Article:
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Preparing a Nation for Bioterrorism: Where Does the Money Go?

Two weeks ago--before anthrax reared its ugly head on American soil--the nation's readiness to deal with bioterrorism was characterized this way.

"We are prepared to respond but there is more we can do and must do to strengthen our response," said Tommy Thompson, health and human services secretary, on October 3.

Now, with one person dead and several others infected by the deadly bacteria, there's a new sense of urgency involved in strengthening that response. Today the government asked Congress to spend an additional $1.5 billion in the war against bioterrorism.

Senator Bill Frist (Republican--Tennessee) says, "We need to realize that we are not unprepared, but we are underprepared."

The senator spent his day meeting with emergency management teams in his home state of Tennessee. Frist, a doctor, says recent anthrax attacks have highlighted gaps in the system.

"That money will fill those gaps in the event there's a bio-weapons attack," Frist says.

For example, since the attacks, pharmacy supplies of the antiobiotic Cipro--one of the drugs known to fight anthrax--have been wiped out.

Pharmacist Sebastian Manciameli says, "I have 80 prescriptions I can't fill."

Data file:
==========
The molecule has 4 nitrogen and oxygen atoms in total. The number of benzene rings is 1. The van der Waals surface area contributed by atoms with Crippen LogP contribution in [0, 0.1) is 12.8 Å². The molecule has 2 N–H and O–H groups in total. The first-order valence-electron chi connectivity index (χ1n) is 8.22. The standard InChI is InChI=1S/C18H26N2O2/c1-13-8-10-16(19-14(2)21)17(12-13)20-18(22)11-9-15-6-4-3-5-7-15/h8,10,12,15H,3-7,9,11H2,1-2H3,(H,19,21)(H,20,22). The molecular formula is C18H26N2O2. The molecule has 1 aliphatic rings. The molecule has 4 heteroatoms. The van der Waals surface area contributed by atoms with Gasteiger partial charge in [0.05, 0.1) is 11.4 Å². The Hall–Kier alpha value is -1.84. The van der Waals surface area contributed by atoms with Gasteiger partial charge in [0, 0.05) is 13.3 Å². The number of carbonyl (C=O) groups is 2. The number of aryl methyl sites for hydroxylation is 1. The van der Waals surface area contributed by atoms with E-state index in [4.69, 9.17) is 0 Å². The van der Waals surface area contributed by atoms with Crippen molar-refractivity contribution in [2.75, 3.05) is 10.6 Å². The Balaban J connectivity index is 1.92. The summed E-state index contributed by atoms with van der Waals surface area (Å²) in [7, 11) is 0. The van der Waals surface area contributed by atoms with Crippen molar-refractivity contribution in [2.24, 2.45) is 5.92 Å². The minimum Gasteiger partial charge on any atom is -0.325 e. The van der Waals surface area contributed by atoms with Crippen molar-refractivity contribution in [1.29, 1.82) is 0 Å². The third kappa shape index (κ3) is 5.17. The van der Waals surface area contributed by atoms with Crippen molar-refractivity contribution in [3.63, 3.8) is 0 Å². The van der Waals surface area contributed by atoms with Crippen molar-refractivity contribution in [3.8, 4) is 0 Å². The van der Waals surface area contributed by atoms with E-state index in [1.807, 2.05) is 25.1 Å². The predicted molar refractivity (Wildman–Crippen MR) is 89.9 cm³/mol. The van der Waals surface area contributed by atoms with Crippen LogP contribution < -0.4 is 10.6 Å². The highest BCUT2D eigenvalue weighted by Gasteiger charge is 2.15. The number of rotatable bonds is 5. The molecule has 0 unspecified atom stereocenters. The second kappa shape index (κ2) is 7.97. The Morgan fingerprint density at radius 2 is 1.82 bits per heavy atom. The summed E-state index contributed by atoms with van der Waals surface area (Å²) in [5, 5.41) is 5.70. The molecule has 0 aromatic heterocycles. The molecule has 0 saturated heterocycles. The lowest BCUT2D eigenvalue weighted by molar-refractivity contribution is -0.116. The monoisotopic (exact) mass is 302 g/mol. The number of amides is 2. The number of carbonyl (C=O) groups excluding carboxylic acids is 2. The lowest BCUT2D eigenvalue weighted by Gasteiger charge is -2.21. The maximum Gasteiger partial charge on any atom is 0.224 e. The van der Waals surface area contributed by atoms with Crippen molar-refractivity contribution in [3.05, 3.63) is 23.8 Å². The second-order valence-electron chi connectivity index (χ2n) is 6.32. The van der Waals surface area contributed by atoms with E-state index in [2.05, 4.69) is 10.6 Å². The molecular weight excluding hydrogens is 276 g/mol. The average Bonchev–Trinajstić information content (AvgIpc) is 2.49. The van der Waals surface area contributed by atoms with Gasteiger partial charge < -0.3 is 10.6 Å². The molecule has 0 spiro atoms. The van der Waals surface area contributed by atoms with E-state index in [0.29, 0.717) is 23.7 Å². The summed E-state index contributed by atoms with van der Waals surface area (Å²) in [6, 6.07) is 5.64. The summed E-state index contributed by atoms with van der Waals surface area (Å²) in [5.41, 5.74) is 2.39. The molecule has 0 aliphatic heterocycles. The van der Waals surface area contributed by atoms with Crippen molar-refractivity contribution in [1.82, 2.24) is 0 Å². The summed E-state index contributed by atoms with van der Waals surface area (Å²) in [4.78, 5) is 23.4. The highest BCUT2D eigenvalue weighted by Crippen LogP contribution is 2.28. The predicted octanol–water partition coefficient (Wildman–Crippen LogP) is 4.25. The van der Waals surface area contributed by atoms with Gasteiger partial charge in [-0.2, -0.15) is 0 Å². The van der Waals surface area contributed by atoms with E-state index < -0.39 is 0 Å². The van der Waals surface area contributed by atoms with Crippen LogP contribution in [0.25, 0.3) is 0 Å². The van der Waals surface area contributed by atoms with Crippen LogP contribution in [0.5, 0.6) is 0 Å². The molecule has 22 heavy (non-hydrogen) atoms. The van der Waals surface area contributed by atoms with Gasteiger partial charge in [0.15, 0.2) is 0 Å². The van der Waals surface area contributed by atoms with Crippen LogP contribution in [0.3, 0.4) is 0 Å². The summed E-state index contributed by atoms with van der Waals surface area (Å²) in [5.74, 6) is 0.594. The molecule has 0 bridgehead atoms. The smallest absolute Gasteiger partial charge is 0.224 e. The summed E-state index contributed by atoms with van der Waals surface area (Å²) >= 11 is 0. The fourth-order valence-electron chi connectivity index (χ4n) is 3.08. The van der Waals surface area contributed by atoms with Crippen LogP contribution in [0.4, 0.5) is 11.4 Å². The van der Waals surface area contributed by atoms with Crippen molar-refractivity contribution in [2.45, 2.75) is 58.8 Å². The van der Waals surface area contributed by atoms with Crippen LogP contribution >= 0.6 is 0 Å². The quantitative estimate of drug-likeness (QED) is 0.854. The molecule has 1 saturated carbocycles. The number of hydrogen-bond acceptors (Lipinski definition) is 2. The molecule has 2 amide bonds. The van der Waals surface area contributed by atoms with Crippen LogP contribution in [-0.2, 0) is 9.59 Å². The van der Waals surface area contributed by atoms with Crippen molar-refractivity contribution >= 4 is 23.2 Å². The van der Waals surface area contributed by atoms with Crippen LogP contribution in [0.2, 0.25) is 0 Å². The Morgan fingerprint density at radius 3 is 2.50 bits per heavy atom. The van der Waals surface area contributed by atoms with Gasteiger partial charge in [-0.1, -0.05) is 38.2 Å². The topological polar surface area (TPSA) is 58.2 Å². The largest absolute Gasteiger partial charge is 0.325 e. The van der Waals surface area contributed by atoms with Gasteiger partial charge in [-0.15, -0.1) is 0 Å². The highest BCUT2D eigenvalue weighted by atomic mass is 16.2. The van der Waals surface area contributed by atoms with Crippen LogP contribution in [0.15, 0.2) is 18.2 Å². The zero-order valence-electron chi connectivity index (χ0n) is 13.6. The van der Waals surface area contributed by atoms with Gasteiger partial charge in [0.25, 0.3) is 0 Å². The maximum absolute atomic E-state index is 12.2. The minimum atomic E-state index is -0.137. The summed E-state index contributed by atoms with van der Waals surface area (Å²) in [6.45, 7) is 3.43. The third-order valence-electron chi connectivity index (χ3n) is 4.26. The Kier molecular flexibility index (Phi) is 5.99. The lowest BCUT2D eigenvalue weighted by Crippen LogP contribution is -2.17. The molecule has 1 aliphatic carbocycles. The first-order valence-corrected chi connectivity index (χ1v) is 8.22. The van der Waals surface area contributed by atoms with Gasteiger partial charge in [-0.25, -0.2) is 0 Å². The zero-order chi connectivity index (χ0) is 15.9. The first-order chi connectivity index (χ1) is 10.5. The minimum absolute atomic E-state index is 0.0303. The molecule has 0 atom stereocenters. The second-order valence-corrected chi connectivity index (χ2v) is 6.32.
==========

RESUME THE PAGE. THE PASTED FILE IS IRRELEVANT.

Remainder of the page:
Six hundred forty-three million dollars of the new funding will be spent on beefing up the country's supply of antibiotics, and Bayer, which makes the drug, has agreed to increase production by 25%.

The funding will also help overburdened laboratories. This one in New York City conducted 1,000 tests in the wake of the anthrax case at NBC. The staff has been working around the clock here. More money will mean better, faster technology, more scientists, and more security.

Extra money will also speed up vaccine research and development both for anthrax and smallpox and will help hospitals be better prepared.

But bioterrorism experts like David Siegrist fear $1 billion just isn't enough in the face of this new threat.

"Americans spend $300 billion a year to be defended. I think they're entitled to a defense that defends," says Siegrist.

And as each day brings a new anthrax scare, perhaps the government will come to that conclusion too.

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